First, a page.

Jacob Crossman, a software engineer, uses blogging tools to keep an up-to-date engineering notebook on his ideas about a particular project that can be accessed by other project participants.
"One of the disadvantages of a paper-based engineering notebook is that it's hard to find things unless you want to go through it manually," Crossman says. "So I decided to use the blog feature of Socialtext's software to keep track of my ideas. I would type them in, and then they're immediately searchable using another feature of the software." He is also able to link to other documents about the project using the blog entry.
Crossman is not alone. Recently, weblogs, or blogs, which let anyone with a Web browser and some easy-to-use software publish a personalized diary online, have started to emerge as valuable knowledge management and communication tools in companies.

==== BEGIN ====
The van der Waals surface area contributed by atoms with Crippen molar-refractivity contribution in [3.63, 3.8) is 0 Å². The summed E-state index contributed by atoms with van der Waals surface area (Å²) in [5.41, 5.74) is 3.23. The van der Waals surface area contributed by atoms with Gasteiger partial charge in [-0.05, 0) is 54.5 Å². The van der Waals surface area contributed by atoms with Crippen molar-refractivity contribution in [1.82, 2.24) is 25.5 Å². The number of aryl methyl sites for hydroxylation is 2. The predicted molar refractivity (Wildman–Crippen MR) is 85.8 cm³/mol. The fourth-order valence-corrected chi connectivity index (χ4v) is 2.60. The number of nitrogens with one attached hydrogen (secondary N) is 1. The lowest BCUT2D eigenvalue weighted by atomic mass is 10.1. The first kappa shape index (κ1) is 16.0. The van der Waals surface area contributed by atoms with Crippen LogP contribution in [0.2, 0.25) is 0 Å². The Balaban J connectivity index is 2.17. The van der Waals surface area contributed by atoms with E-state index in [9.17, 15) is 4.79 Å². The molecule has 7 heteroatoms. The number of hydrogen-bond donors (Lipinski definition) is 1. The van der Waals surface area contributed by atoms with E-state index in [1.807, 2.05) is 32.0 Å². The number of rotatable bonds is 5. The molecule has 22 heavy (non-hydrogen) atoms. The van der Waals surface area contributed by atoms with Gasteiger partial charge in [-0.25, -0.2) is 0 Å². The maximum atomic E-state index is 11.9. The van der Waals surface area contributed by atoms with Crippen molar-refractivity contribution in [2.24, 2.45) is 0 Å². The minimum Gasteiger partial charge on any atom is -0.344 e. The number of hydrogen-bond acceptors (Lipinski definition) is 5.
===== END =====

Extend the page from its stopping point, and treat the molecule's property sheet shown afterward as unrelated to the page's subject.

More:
But blogs aren't entering through the CIO's office. They often first appear in companies as the convenient records of engineering or design projects. They're taking the same bottom-up adoption path followed by instant messaging, another collaboration tool originally used for personal communication.
Weblog software, whether free, inexpensive or not so cheap, aggregates and publishes unstructured content on the Web by time and topic. XML can be used to embed links in the blog from a variety of resources, but no knowledge of that language or HTML is necessary.
The details and features of the technology vary by vendor, but blogging software is basically a simple content management system that's designed to take content written by the blogger and post it at the top of a page.
That content is either stored in a database or a flat file, depending on the software. Usually the presentation layer is separate from the content, so that the blogger can design the look and feel of the blog and simply fit the content elements within whatever format the user wants to read. Many blogging systems provide templates to make that easier.
Using blogs, companies can easily and quickly communicate information such as project updates, research, and product and industry news both inside and outside the business. Security issues are the same as with any Internet-based application.